This foster woman, she was very devastating with Kate, very cruel to Kate and Donna. I was at Tempe Girls’ Home, and they [would] just come there, bring me lollies, chocolates, whatever. Like they wanted me, and not Kate and Donna. But I told her, “You ever hurt Kate, when I get out of the homes I’m gonna knock you in the head.” At that time I was only fourteen.
I didn’t know then that they were very cruel to Kate.
And then later I heard the full strength of it. You know what they done? Used to make her eat pepper, tried to push her down the toilet. That’s her foster parents, all because she went mad over the foster father. Naturally, eh, she wouldn’t give a fuck who she’s with, she’d call a white man Daddy. She loved that man, see, and the foster mother had another little girl named Kate.
Donna told me all about them. Donna got the little bag, got Kate on her back and away they went. Walking. They was come looking for me in Tempe, see. The foster mother’s sister put her into the welfare.
Nothing we could do, ’cause the welfare was very strong then. They’re all talking about it now. The welfare was stronger than they make out they was.
Another family had ’em then. They [the second foster parents] was at Kate’s funeral. Well naturally they [the authorities] had rung her up, and she come up there.
I was standing there, and I’m just thinking see, ’cause my son was in jail, and I was worrying about him, and her foster mother, she come up and she says “I know you, Annie.”
See they got her boy, Kate’s boy. The foster’s sister got him. She reckons she had more claim for him, which she didn’t. But it might have been better that she took him, see – that’s my nephew.
Frank chips in: “They’re still stealing kids.”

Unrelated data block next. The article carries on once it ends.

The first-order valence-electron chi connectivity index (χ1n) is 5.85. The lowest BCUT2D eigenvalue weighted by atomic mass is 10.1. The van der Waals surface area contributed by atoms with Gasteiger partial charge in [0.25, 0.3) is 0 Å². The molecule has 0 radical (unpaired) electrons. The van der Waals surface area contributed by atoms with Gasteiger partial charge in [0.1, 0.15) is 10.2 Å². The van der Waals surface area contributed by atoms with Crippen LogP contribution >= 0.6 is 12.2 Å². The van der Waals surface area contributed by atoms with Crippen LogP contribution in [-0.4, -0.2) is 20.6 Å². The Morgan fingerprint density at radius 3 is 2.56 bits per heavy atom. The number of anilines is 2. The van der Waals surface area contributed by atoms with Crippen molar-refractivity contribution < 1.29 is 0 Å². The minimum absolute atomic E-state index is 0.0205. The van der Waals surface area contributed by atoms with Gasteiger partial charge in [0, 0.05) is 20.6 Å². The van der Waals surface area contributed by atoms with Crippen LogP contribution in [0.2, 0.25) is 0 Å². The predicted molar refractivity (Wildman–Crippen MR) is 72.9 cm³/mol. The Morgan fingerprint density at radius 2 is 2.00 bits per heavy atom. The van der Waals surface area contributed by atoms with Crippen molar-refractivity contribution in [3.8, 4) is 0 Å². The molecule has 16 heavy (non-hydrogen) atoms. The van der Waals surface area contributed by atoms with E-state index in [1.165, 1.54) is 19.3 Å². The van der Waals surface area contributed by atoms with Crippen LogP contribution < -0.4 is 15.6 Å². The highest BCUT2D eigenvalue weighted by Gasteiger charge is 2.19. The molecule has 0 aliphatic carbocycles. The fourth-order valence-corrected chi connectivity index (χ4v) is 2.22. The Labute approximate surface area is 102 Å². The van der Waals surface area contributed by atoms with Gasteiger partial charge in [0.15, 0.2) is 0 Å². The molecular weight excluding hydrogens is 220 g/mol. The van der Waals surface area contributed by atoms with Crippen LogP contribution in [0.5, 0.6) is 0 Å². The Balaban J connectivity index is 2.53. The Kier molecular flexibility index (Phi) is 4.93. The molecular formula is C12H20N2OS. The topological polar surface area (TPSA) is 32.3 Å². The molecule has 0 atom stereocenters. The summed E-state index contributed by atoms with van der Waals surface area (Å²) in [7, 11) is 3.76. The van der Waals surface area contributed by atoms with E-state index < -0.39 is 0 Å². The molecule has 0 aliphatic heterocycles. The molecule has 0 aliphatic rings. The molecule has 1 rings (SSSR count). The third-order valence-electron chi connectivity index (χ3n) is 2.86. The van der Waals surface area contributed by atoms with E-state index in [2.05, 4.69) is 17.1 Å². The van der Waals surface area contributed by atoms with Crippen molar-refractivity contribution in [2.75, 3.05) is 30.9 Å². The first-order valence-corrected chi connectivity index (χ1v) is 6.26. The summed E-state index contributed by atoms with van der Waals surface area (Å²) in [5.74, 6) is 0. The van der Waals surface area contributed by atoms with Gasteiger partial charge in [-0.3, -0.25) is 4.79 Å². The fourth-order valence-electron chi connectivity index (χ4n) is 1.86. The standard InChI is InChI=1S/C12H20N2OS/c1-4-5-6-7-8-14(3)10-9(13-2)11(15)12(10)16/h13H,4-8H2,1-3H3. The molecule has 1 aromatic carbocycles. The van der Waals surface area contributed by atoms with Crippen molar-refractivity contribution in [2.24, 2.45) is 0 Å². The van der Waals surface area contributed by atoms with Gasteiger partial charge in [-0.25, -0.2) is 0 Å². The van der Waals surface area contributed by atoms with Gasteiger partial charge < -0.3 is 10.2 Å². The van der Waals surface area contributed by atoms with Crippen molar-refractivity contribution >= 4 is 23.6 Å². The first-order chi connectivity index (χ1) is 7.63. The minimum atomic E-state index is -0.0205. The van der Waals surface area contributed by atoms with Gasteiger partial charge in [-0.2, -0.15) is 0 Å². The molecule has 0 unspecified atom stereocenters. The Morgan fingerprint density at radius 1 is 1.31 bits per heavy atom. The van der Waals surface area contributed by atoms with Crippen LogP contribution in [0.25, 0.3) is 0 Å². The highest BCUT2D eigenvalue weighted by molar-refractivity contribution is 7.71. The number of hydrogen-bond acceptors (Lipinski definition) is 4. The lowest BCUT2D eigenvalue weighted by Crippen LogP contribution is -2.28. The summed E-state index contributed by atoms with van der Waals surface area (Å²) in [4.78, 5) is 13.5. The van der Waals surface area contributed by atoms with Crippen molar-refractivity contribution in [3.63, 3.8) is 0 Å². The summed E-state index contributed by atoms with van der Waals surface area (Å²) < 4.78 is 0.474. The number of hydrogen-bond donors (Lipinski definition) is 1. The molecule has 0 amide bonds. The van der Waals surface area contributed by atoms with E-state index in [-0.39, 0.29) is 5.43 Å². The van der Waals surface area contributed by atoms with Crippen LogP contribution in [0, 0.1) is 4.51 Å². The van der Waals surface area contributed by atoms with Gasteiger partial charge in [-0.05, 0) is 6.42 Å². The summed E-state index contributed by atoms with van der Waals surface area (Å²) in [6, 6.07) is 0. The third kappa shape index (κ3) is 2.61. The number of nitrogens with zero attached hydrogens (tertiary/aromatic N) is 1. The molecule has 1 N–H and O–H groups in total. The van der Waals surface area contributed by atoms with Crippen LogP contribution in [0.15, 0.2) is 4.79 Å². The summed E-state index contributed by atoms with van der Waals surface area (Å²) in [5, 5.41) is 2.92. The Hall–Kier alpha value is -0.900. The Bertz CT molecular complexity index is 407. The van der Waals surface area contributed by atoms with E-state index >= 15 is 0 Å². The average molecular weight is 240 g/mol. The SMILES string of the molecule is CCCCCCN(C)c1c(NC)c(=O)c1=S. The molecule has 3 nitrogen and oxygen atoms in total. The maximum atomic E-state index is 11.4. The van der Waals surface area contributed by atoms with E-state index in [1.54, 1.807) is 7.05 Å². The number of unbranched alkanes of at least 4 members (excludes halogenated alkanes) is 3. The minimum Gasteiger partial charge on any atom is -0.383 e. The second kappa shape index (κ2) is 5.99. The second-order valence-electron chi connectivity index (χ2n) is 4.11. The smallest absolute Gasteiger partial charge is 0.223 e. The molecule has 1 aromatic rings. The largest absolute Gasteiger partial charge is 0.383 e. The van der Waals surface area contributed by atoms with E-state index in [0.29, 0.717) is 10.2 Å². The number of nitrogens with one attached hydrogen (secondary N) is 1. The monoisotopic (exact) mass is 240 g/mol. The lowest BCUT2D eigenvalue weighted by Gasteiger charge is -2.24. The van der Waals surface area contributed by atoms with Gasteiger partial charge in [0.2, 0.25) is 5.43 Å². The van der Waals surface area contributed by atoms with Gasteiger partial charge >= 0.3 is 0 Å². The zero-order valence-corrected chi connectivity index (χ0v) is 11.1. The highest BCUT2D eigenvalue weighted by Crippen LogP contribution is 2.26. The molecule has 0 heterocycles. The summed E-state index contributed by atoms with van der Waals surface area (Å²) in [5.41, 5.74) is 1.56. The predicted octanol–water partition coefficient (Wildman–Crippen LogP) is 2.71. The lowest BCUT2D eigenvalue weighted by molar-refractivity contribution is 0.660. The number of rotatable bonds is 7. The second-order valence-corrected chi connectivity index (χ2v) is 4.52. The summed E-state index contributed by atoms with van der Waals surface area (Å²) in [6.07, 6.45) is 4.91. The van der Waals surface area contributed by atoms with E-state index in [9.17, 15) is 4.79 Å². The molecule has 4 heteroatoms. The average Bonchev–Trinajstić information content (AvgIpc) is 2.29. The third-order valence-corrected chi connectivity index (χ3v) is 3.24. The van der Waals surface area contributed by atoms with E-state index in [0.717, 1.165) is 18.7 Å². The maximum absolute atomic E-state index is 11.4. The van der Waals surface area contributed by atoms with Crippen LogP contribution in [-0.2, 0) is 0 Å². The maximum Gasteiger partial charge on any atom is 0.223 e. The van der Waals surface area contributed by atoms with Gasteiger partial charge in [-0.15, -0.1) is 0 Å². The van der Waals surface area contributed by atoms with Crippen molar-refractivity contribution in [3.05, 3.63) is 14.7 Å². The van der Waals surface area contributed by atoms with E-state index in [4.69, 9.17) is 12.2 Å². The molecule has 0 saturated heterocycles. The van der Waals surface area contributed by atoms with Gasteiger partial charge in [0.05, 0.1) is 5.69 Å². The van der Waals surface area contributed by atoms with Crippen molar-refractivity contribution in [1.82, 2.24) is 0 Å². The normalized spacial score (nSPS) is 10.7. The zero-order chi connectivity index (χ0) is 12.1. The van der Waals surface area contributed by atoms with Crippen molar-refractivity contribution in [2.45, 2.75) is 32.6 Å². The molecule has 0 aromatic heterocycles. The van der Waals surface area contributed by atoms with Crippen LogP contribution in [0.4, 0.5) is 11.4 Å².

G: What did she die from, Kate?
[Harsher, bitter voice] Someone killed her, strangled her to death. In St Marys. Found in the back of a shed, with a mattress chucked over her. Never raped her. Just strangled her. Black as shit like she always was, so why make it any better now? You think it’s changed? You think the system’s changed?
She used to be on drugs, see. There was no overdose; she was strangled to death. They found sweet F.A., they found out nothing. As they say, you’re black shit when you’re born, you’re black shit when you die. Who gives a shit about it? When you die you’re gone, eh?
G: Did they look for her killer?
What, sitting in their office and reading statements, just probably reading statements about the fuckin’ thing? You get my story now, you know what I’m talking about. With them its “law.”
Why didn’t the police find out about a murder? What’s the use of asking them? “It’s closed, everything’s closed down, so what’s it got to do with you?” They’re not going to make more work for theirselves than what they’re getting paid for. Only law they’re good for is finding some old useless drunk, locking him up for stealing, or just a little petty thief, or swearing or going on – that’s all they’re good for.
And you know what else they’re good for? Being prejudiced too. Coming into your door and being a bit cheeky, looking for this one and that one. “Is this one here?” Or, “We’ll come every day if we have to.” I said, “Look, I’m not wasting your time so you don’t waste mine.” They wouldn’t come around here the other night when what’s-a-name broke my windows. I tell you I’m sick of it too, people hurting me. They get hurt back too.
G: What did they chuck a rock through your window for?
Just family life. Had a predicament. But he wasn’t gonna get away with it neither. I own this house, I pay rent, and I’m not gonna let someone come and take away my little bit of happiness. Especially a black man.